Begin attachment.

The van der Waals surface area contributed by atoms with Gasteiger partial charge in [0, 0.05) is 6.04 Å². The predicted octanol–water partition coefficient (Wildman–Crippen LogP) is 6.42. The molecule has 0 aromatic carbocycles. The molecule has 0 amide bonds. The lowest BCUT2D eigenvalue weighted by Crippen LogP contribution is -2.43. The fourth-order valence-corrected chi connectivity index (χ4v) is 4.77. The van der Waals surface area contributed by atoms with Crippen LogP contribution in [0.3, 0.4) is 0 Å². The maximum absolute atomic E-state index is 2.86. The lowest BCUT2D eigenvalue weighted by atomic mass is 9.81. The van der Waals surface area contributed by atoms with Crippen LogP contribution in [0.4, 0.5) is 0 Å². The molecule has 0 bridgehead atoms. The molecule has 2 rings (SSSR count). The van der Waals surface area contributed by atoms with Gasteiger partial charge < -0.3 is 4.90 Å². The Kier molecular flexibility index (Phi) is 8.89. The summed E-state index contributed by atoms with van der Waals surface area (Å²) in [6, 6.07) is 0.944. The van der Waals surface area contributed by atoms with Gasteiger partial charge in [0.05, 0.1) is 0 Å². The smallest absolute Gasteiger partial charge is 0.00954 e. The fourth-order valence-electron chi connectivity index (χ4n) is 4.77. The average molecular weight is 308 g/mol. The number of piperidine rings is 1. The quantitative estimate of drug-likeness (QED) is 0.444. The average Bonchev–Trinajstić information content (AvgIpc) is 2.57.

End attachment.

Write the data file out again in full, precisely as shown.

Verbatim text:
The van der Waals surface area contributed by atoms with Gasteiger partial charge in [0, 0.05) is 6.04 Å². The predicted octanol–water partition coefficient (Wildman–Crippen LogP) is 6.42. The molecule has 0 aromatic carbocycles. The molecule has 0 amide bonds. The lowest BCUT2D eigenvalue weighted by Crippen LogP contribution is -2.43. The fourth-order valence-corrected chi connectivity index (χ4v) is 4.77. The van der Waals surface area contributed by atoms with Crippen LogP contribution in [0.3, 0.4) is 0 Å². The maximum absolute atomic E-state index is 2.86. The lowest BCUT2D eigenvalue weighted by atomic mass is 9.81. The van der Waals surface area contributed by atoms with Crippen LogP contribution in [0.4, 0.5) is 0 Å². The molecule has 0 bridgehead atoms. The molecule has 2 rings (SSSR count). The van der Waals surface area contributed by atoms with Gasteiger partial charge < -0.3 is 4.90 Å². The Kier molecular flexibility index (Phi) is 8.89. The summed E-state index contributed by atoms with van der Waals surface area (Å²) in [6, 6.07) is 0.944. The van der Waals surface area contributed by atoms with Gasteiger partial charge in [0.05, 0.1) is 0 Å². The smallest absolute Gasteiger partial charge is 0.00954 e. The fourth-order valence-electron chi connectivity index (χ4n) is 4.77. The average molecular weight is 308 g/mol. The number of piperidine rings is 1. The quantitative estimate of drug-likeness (QED) is 0.444. The average Bonchev–Trinajstić information content (AvgIpc) is 2.57.